Tax Implications of Divorce in Schaumburg, IL

A divorce can drastically change your financial situation as your property must be divided and you could end up either paying or receiving child support or spousal maintenance.  What many do not think about when going through a divorce is how these things will change your tax situation.  The division of marital property, child support, and spousal maintenance may change what you pay in taxes as well as your available tax exemptions and credits.

Our divorce attorneys at Allen Gabe Law, P.C. provide representation for those going through a divorce in Schaumburg, IL, including handling matters such as tax implications.  We will help you negotiate settlements when it comes to marital property, spousal maintenance, and child support and ensure that you understand the tax implications of each.  Taking your unique financial and tax situation into account, we can work towards a favorable solution.

Tax Filing StatusTax Implications on Divorce

One thing that can be confusing to divorcing couples is their status when it comes to filing their taxes.  Whether you should file jointly or separately for the previous year depends on when your divorce was finalized. If your divorce was finalized and you were no longer legally married before 11:59 pm on December 31, then you need to file separately for that year.  You might be able to file as a head of household if you were the custodial parent for your child for at least six months of the year.

If you were still legally married when the year ended, it is up to you and your ex-spouse to determine whether to file jointly or separately.  Both spouses should choose based on which option can benefit them both and include this in the divorce settlement.  If the parties cannot reach a decision, the judge will decide how to divide tax refunds and taxes owed.

If you are in a position where you need to decide whether to file jointly or separately, our divorce attorneys can help advise you on the best move to make and negotiate on your behalf.

Child Tax Exemptions

In cases of divorce, the custodial parent usually claims children as dependents as only one parent is allowed to claim a child as a dependent on their tax returns.  However, divorcing spouses can reach an agreement in which each one claims a different child each year or they alternate years in which one spouse claims all children as dependents.  If a custodial parent agrees to let the non-custodial parent claim a child as a dependent, they must submit IRS form 8332, Release of Claim to Exemption for Child by Custodial Parent, with their tax return.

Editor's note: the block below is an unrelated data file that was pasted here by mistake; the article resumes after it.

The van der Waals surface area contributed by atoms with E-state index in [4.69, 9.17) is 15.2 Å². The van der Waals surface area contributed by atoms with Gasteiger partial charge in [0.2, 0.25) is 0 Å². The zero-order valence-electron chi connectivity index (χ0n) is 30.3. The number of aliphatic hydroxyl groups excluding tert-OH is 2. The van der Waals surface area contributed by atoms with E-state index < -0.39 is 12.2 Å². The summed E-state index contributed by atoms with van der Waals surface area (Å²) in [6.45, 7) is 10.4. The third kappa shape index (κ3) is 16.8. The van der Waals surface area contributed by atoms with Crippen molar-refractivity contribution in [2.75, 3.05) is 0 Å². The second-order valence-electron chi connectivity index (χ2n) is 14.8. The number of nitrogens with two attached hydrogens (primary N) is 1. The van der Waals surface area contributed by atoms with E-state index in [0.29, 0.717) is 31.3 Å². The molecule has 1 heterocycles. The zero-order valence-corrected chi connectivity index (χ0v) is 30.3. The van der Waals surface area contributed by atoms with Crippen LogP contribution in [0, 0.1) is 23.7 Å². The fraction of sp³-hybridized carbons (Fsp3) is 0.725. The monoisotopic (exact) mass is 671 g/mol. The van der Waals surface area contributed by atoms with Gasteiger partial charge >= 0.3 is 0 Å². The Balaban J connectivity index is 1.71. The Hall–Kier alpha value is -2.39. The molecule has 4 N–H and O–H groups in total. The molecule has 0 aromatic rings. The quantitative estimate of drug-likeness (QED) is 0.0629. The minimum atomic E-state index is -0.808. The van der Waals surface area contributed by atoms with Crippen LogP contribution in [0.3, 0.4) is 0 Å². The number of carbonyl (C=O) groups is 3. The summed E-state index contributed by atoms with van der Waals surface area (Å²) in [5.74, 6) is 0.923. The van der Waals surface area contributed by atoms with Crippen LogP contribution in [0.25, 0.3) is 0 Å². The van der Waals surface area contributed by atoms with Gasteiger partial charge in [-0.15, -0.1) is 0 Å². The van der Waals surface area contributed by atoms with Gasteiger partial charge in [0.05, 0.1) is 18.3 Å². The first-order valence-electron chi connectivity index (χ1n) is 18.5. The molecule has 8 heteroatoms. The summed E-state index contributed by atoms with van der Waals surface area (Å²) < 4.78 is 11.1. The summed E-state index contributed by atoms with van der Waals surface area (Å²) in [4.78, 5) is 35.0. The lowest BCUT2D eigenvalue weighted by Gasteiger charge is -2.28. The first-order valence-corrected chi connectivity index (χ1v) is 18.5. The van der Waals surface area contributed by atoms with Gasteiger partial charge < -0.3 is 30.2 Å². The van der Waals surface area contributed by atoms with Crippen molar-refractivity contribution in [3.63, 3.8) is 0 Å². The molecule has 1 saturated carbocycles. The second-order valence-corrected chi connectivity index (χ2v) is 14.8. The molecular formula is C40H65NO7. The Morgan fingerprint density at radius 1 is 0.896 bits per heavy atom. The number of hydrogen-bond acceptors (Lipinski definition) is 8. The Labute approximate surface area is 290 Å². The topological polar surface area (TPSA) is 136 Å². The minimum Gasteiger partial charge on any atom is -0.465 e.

Parents who claim a dependent under the age of 17 may be eligible for a Child Tax Credit of up to $1,000 and for children under the age of 13, working parents may be eligible for a Child and Dependent Care Credit for childcare expenses.  Our attorneys can help you decide how to handle claiming your children as dependents and negotiate your wishes into the divorce settlement.

Marital Property

When a spouse is awarded marital property in a divorce settlement, it is not considered a gain or a loss to report on your taxes.  To be tax exempt, the transfer of this property must be included in the final divorce settlement and transferred within one year of the finalization of the divorce.  However, there are some assets that may be taxable or come with tax benefits.  If your home served as the primary marital residence for two of the last five years, money made from the sale of that home is taxable, but there is a tax exemption.  Those who file a single tax return can exempt the first $250,000 from the sale of the home while ex-spouses who file jointly can exempt the first $500,000.  It is also possible for property sold after the divorce to be subject to capital gains taxes, but each spouse can exclude the first $125,000 earned from the sale.

When it comes to money from retirement accounts or pensions, this money is taxable.  You can avoid taxes on this money if you roll it over into another eligible retirement plan or pension or if the money is divided and distributed through a Qualified Domestic Relations Order (QDRO).  Child support payments are not taxable income and those paying child support cannot claim these payments as a tax deduction, but the opposite is true of spousal maintenance.  These payments are taxable for those receiving the payments and those paying spousal support can claim the payments as a tax deduction.

Splitting marital property can sometimes become complicated in a divorce before considering the tax implications.  Our divorce attorneys will help you fight for your fair share of the marital property and we will make sure you understand the tax implications before we help you negotiate a settlement or present your case.

Divorce Lawyers in Schaumburg, IL

Our attorneys at Allen Gabe Law, P.C. have years of experience representing people going through a divorce and we will work diligently in your best interests and the best interests of your children.  We will keep you informed of your options available, as well as their tax implications, and fight for your desired outcome.

If you need to talk to our divorce attorneys in Schaumburg, IL, give us a call at (847) 241-5000, Ext 121.

Related Services and Resources:

Division of Investments, Pensions and Retirement Savings
The Divorce Process
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High Asset Divorces
Mediation Attorneys
Post Decree Judgment Enforcement
Prenuptial and Postnuptial Agreements
Uncontested Divorces
Property Division Attorneys